Cravings, contractions, spit-up, and diaper changes – what better fodder for a cinematic comedy than pregnancy and new parenthood? Whether you're expecting a baby or just love a good comedy, sit back and enjoy others clumsily navigating pregnancy, birth, and beyond.
What to Expect When You're Expecting
This is a movie spinoff of the popular What to Expect book series. The all-star cast, including Cameron Diaz, Jennifer Lopez, and Elizabeth Banks, play five interconnected pregnant/expecting women and their fumbling hubbies or partners. The movie plays out a lot of those pregnancy clichés we've seen before (i.e., laboring woman swearing at frightened husband), but does it well and has some fresh fodder, too — poking fun at uber-trendy baby names, awkward older dads-to-be with trophy wives, and other cringe-worthy aspects of modern parenting.
Saturday Night Live alums Tina Fey and Amy Poehler play two women who become unlikely friends when Fey's character, Kate, feels her clock ticking and seeks a surrogate, Angie, to carry her baby. Kate, the type-A executive, and Angie, the working-class free spirit, end up as roommates who butt heads over everything from prenatal vitamins to baby-proofing, but eventually bond. Supporting cast members Steve Martin and Dax Shepard add to the movie's hilarity.
Here's another film that explores having a career and (surprise!) becoming a mom. Alison, played by Katherine Heigl, gets promoted from a behind-the-scenes role to an on-camera job at the E! channel. After going out for celebratory drinks, she gets pregnant during a one-night stand with scruffy, immature Ben, played by Seth Rogen. The movie is alternately sweet and vulgar, but ultimately a modern classic among pregnancy flicks.
Of all the people who could become pregnant during high school, few would expect it of nerdy pals Juno and Paulie, played by Ellen Page and Michael Cera. Juno faces the stares and fears pretty admirably, and makes some tough decisions, in this interesting indie film that will make you laugh and cry.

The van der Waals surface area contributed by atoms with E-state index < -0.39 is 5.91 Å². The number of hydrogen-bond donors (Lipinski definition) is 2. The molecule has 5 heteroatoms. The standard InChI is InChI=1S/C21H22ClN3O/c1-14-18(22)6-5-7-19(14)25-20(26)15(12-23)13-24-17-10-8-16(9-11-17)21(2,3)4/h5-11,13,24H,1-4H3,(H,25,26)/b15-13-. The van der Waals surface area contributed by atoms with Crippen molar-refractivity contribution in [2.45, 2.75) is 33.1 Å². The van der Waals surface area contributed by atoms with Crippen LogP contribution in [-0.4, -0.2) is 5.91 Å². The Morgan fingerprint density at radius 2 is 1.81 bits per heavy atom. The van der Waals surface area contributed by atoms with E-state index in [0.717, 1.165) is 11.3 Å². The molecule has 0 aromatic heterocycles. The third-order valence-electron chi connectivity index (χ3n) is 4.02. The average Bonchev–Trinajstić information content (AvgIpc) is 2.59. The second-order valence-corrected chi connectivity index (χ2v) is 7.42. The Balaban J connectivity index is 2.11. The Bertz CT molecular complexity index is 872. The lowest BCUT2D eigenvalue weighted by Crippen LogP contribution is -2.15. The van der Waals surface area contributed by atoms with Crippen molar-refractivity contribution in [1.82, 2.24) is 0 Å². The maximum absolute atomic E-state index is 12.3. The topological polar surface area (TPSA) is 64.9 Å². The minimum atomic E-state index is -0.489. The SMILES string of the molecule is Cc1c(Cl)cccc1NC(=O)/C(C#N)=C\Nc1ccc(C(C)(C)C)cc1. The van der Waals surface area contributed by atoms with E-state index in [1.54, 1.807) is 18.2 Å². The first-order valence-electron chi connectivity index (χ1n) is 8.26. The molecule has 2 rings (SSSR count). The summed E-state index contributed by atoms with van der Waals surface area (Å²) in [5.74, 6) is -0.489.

Rebecca and Sam, played by Julianne Moore and Hugh Grant, have just hit their stride as an unwed 30-something couple when Rebecca discovers she's pregnant. She becomes overjoyed with the surprise. Sam, on the other hand, struggles to shift gears from his youthful world of convertibles and tennis matches. Joan Cusack, Tom Arnold, and Robin Williams supplement the wackiness of this warm movie.
Father of the Bride Part II
Steve Martin is a natural as the dad who just can't deal with his little girl being all grown up. In Father of the Bride, George Banks finally accepts that his daughter, Annie, is getting married. In the sequel, he must adapt to her becoming a mom – and survive his wife's surprise pregnancy. It's another charming movie that highlights father-daughter love and mid-life coming of age. Diane Keaton again plays George's level-headed wife, and Martin Short returns as the crazy Franck Eggelhoffer.
She's Having a Baby
Kevin Bacon and Elizabeth McGovern play cute newlyweds, Jake and Kristi, bound for marital bliss when the pregnancy and life they longed for hits a few road bumps. If you loved Sixteen Candles and Ferris Bueller's Day Off, you'll probably enjoy this film by the same writer-director, John Hughes, and you'll dig the soundtrack.
Look Who's Talking
This is the first and best film in the Look Who's Talking trilogy. Bruce Willis provides the voice of Mikey, a newborn baby with commentary on the life of his single mom, Mollie, played by Kirstie Alley. John Travolta costars as James, a cab driver pursuing Mollie, in this '80s crowd pleaser.
Three Men and a Baby
This 1987 comedy features Tom Selleck, Steve Guttenberg, and Ted Danson playing three bachelors who become dads when a baby is left on their doorstep. The friends juggle feeding schedules and diaper dilemmas with their booming careers. It's a light-hearted, satisfying '80s flick that was followed up by the sequel, Three Men and a Little Lady.
What happens when a robber and a police photographer get married but can't conceive a child? They kidnap a baby and hit the road for some crazy car chases and redneck childrearing. Directed by dark comedians the Coen brothers and starring Holly Hunter and Nicolas Cage, the movie will take you on a joyride that you'll either love or hate.